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Border & Immigration

Executive Order To Strip Funding From Sanctuary Cities Faced First Legal Challenge

President Donald Trump speaks in the Roosevelt Room of the White House, March 1, 2017.
Associated Press
President Donald Trump speaks in the Roosevelt Room of the White House, March 1, 2017.

President Trump’s executive order to strip funding from sanctuary cities faced its first legal challenge Friday in San Francisco. The city and Santa Clara County went to federal court to block the order, contending it is unconstitutional.

Both President Trump and opponents of his sanctuary city order have generally discussed it the same way: as an effort to de-fund cities and counties that refuse to cooperate with federal immigration agents. San Francisco and Santa Clara say that is more than a billion dollars in their budgets.

RELATED: San Diego Area Mayors Organize Opposition To 'Sanctuary State' Bill


Labor unions and immigrant aid groups protested early outside the U.S. district court.

But inside the courtroom, justice department lawyers offered a very different interpretation of the order.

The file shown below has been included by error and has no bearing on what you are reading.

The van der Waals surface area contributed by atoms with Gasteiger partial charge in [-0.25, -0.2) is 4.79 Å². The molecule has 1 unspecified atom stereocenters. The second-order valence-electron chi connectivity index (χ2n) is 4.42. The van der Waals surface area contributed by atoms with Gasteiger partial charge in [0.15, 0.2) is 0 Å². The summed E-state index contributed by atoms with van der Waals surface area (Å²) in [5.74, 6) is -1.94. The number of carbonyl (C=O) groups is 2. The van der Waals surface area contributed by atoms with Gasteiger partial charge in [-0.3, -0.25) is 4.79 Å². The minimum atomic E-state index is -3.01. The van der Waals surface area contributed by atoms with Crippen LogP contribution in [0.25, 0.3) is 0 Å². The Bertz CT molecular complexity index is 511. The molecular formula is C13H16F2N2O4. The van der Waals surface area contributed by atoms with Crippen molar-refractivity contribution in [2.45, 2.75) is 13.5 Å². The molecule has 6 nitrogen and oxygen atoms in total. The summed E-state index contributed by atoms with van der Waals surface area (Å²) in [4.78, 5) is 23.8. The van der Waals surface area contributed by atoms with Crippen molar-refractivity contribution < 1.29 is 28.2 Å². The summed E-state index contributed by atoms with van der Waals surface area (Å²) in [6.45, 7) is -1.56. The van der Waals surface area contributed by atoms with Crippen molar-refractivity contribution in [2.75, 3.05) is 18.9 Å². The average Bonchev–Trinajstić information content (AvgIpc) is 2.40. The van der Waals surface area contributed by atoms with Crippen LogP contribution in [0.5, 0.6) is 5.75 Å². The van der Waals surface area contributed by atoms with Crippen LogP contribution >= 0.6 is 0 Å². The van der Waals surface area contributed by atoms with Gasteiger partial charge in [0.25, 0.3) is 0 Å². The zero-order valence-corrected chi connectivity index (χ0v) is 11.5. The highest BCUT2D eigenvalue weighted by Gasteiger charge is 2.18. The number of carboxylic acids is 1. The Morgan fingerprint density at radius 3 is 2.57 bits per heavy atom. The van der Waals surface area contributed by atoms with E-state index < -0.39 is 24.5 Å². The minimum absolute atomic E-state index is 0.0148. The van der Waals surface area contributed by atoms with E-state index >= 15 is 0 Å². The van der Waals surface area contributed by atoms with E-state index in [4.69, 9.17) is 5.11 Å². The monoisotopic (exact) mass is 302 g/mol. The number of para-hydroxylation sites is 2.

RELATED: State Senate Approves Bill To Make California A ‘Sanctuary State’

They said, despite the political rhetoric, the agency agrees with the plaintiffs — it cannot strip all funds — it has identified three law enforcement grants it could legally withhold — representing hundreds of thousands to a few million dollars for the largest cities — not billions.

After the hearing, San Francisco deputy city attorney Sara Eisenberg called it a modest victory.


"What we did see today was a significant backing down at least on the part of the attorney that was in court from the broader position the Administration seems to be taking. We are not confident that is going to stick," Eisenberg said.

Eisenberg also said the city will continue to push to strike down the order. The judge said he will rule soon on whether to grant a preliminary injunction, which would block the order as the case proceeds.